|Received:||7/13/2006 10:08:57 PM|
|Subject:||Business Opportunity Rule|
|Title:||Notice of Proposed Rulemaking|
|CFR Citation:||16 CFR Part 437|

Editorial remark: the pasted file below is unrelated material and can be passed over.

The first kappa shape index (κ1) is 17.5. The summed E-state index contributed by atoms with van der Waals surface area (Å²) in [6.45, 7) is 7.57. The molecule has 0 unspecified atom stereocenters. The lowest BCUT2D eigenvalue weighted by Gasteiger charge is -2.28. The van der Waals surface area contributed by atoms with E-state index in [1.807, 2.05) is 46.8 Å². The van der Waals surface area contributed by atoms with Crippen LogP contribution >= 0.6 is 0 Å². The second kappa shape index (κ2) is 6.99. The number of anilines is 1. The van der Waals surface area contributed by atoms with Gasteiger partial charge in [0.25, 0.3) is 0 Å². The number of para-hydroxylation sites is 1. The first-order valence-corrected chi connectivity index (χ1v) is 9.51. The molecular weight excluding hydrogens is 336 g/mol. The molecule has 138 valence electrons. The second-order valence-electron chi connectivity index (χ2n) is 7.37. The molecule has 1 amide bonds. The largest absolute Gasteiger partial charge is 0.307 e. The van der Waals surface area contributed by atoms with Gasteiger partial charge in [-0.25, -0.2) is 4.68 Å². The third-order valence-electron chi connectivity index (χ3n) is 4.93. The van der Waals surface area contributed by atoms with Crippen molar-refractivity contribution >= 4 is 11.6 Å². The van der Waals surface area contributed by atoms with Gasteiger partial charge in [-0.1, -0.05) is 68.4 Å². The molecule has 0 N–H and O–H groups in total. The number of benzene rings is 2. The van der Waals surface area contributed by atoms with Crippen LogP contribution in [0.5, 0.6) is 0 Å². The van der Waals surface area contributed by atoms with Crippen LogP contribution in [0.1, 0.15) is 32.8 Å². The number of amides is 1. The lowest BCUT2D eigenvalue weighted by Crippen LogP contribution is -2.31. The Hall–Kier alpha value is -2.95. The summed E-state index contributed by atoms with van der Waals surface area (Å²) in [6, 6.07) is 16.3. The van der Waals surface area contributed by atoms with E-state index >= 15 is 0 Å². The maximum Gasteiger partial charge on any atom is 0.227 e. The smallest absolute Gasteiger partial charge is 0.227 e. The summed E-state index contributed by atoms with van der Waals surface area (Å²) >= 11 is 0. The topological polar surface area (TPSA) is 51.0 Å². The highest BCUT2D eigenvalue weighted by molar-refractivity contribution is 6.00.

Comments:Proposed section 437.1(h): All Multi-Level Marketing (Direct Sales) companies should be required to disclose earnings statistics (not be allowed to pretend at making 'no earnings claims'.) Most importantly, they need to disclose net income from retail sales, not just commissions payed by the company. // It is unrealistic to think that Multi-Level marketing (MLM) businesses might not make earnings claims. These businesses will typically recruit people via unrecorded, face-to-face conversations. It will be difficult to prove what recruiters have said. Besides, there are many subtle ways these companies and their agents give impressions about earnings potential, and it's highly unlikely any MLM business will stop them all. For example: // a) Agents develop printed forms, disguised as 'training documents', which are really most often used as recruitment tools (or to encourage inventory buying.) The form will provide blanks for the 'Business Opportunity buyer' to fill in goals, for example: [ I will talk to ___ people this week.] [ I will hold ____ selling events.] [I will sell at least ___ at each event] The agent will present the forms during a recruiting session, fill in some 'possible' (albeit unlikely) numbers, and make calculations on how much the 'buyer' could expect to earn if they accomplish those goals. (Later, agents add calculations on how much inventory they will need.) I have seen this several times personally, and have heard of it being done from a surprising number of people around the country on message boards. // b) Typically, MLMs offer incentives or prizes for varying levels of inventory purchases. This system of graduated incentives leaves a very strong impression that it is reasonable for the 'opportunity buyer' to make enough sales to support buying inventory at the lower prize levels on a regular basis. Furthermore, the agents tell potential recruits about the prizes they themselves have won, and recognize others for their prizes. This is certainly an implied claim about how much these people are earning (although in truth it only tells how much they've bought.) These claims are often misleading, since many people make a one-time atypical purchase when first starting, and these purchases are recognized as if they're a regular thing even if they are never supported by actual retail sales. // Furthermore, the natural thing for a reasonable person to expect, in the absense of any earnings claims, is that some reasonable number (say, 20%) of those buying the 'opportunity' actually make (rather than lose) some amount of money. For some MLMs, close to 99% of people lose money on them. This is clearly important information for the buyer to know when deciding whether to get involved with an 'opportunity.' // Section 437.2(a) This is a very good provision as it stands. // Section 437.3(a)(5) Many multi-level marketing companies report earnings statistics based only on 'active' members (i.e, they exclude drop-outs from their statistics.) Since the rule will not require them to report drop-out rates, they must be required to include inactive members in any earnings numbers they provide. // 437.3(a)(6) I only wish this were available 5 year ago. However, there needs to be a provision to ensure that very popular companies can not cherry-pick references. Suppose, for example, there are already 100 reps in the potential buyer's zip code. Is it reasonable to expect the company to figure out which 10 are truly the closest to the address of each purchaser? If the recruiter can pick any 10 in the zip code, he can choose references he knows to be enthusiastic and ensure they're at the top of the list. Also, recently recruited but inactive members should not be allowed to be ommitted from the list (if they are closest.) The references of these members, including reasons they did not keep up with the business, could be very valuable information to the prospective 'buyer'.